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is nearest to. We could just switch when the contact normal is exactly in the direction
of the Y axis, but if it were very close to being in that direction, we might end up with
numerical problems and an inaccurate result.
if (real_abs(x.x) > real_abs(x.y))
{
// We're nearer the X axis, so use the Y axis as before.
// ...
}
else
{
// We're nearer the Y axis, so use the X axis as a guess.
// ...
}
The Basis Matrix
Before we look at the complete code for calculating the basis, we need to review what
it needs to output. So far I've assumed we'll end up with three vectors that make up
an orthonormal basis.
It is often more convenient to work with a matrix rather than a set of three vectors.
Recall from section 9.4.2 that a matrix can be thought of as a transformation from one
set of axes to another.
At several points in this section we will need to convert between the contact axes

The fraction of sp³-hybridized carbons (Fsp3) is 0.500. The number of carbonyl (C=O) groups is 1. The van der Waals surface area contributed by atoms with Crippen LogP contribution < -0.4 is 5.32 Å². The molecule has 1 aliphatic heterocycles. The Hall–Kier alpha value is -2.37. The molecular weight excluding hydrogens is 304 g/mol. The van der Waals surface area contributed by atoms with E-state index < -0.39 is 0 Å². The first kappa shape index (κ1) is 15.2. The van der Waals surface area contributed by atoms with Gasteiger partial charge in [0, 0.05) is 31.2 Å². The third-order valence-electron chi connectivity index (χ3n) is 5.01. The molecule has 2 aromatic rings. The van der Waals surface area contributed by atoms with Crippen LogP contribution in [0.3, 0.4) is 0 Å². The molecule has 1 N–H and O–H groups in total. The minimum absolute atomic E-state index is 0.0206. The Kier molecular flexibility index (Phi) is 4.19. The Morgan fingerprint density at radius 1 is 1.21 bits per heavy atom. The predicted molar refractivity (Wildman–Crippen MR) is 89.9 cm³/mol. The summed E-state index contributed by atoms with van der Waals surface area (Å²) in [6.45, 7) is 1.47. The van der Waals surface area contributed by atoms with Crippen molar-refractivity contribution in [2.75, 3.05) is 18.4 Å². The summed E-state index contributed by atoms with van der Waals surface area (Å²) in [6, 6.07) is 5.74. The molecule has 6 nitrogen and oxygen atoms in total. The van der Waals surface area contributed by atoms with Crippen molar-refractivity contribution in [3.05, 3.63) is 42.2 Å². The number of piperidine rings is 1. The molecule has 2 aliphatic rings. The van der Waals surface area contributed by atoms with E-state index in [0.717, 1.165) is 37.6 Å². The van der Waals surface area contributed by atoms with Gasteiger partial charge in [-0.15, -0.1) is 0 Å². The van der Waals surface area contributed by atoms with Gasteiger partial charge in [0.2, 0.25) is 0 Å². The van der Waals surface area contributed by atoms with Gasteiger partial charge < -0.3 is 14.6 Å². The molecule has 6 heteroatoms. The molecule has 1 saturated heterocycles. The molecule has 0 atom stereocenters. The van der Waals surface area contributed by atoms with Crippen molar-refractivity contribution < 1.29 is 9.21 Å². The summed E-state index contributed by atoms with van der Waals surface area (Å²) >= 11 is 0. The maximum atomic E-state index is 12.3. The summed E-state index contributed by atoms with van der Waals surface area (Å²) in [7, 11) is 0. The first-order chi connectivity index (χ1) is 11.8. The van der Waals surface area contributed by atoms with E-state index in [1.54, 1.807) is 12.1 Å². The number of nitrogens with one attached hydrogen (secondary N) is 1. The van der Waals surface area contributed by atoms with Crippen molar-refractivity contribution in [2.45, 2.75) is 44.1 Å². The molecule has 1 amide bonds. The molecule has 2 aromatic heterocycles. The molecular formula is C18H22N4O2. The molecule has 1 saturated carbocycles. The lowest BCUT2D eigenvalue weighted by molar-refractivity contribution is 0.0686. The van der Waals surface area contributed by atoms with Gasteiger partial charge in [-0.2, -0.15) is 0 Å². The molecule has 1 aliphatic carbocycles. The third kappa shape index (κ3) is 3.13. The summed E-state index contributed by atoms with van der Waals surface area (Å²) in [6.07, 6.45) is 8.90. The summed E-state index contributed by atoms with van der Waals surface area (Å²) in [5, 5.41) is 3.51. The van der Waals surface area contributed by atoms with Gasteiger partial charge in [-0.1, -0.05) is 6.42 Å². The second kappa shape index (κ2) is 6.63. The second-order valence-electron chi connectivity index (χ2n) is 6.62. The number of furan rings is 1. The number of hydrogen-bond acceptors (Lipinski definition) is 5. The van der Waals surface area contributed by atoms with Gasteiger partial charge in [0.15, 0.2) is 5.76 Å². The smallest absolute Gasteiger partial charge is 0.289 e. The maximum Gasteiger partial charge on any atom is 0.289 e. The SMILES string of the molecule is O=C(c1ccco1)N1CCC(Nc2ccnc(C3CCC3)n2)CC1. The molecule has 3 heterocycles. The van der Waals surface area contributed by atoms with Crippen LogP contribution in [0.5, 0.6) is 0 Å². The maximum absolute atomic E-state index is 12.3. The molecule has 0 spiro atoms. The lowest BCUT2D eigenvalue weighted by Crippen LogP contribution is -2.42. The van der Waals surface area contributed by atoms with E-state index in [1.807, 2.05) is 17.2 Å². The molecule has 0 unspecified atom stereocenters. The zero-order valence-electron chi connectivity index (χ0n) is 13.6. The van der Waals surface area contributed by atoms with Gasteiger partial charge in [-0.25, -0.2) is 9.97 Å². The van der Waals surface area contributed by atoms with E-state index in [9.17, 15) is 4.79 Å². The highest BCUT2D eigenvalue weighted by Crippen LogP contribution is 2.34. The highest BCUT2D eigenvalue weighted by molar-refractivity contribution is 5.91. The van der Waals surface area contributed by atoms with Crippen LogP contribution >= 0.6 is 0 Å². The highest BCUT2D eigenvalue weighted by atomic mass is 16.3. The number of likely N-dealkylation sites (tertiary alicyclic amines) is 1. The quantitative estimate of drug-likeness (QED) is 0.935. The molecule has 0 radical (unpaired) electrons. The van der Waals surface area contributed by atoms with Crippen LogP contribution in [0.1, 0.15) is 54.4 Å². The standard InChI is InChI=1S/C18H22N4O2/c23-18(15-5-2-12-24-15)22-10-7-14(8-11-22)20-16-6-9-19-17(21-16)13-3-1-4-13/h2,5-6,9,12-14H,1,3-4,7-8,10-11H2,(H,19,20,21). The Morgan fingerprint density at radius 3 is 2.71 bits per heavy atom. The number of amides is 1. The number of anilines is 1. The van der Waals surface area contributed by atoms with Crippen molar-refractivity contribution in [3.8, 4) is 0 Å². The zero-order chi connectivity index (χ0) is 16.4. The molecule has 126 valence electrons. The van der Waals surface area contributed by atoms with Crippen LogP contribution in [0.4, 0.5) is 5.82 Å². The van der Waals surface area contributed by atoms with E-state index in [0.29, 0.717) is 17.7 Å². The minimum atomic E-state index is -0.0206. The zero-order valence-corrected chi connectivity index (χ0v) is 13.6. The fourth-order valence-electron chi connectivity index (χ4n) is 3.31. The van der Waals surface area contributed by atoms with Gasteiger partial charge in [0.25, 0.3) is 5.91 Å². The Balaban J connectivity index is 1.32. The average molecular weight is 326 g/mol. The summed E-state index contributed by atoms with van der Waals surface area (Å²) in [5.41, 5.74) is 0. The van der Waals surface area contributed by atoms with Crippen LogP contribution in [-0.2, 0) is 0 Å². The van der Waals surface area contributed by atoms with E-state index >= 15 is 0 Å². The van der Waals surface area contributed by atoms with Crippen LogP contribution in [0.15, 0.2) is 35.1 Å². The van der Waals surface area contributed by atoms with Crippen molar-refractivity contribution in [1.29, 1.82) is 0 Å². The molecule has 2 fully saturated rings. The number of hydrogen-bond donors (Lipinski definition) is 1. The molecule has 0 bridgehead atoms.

(called “contact coordinates” or “contact space”) and world space. To do this we need
a matrix that performs the conversion.
We saw in section 9.4.2 that a transform matrix from local space into world space
can be constructed by placing the three local-space axes as columns in the matrix. So,
if we have an orthonormal basis consisting of the three vectors
a
b
c
d
e
f
g
h
i
x local =
,
y local =
,
and
z local =
we can combine them into a transform matrix:
adg
beh
cf i
M basis =
If we have a set of coordinates expressed in local space, and we want the coordi-
nates of the same point in world space, we can simply multiply the transform matrix
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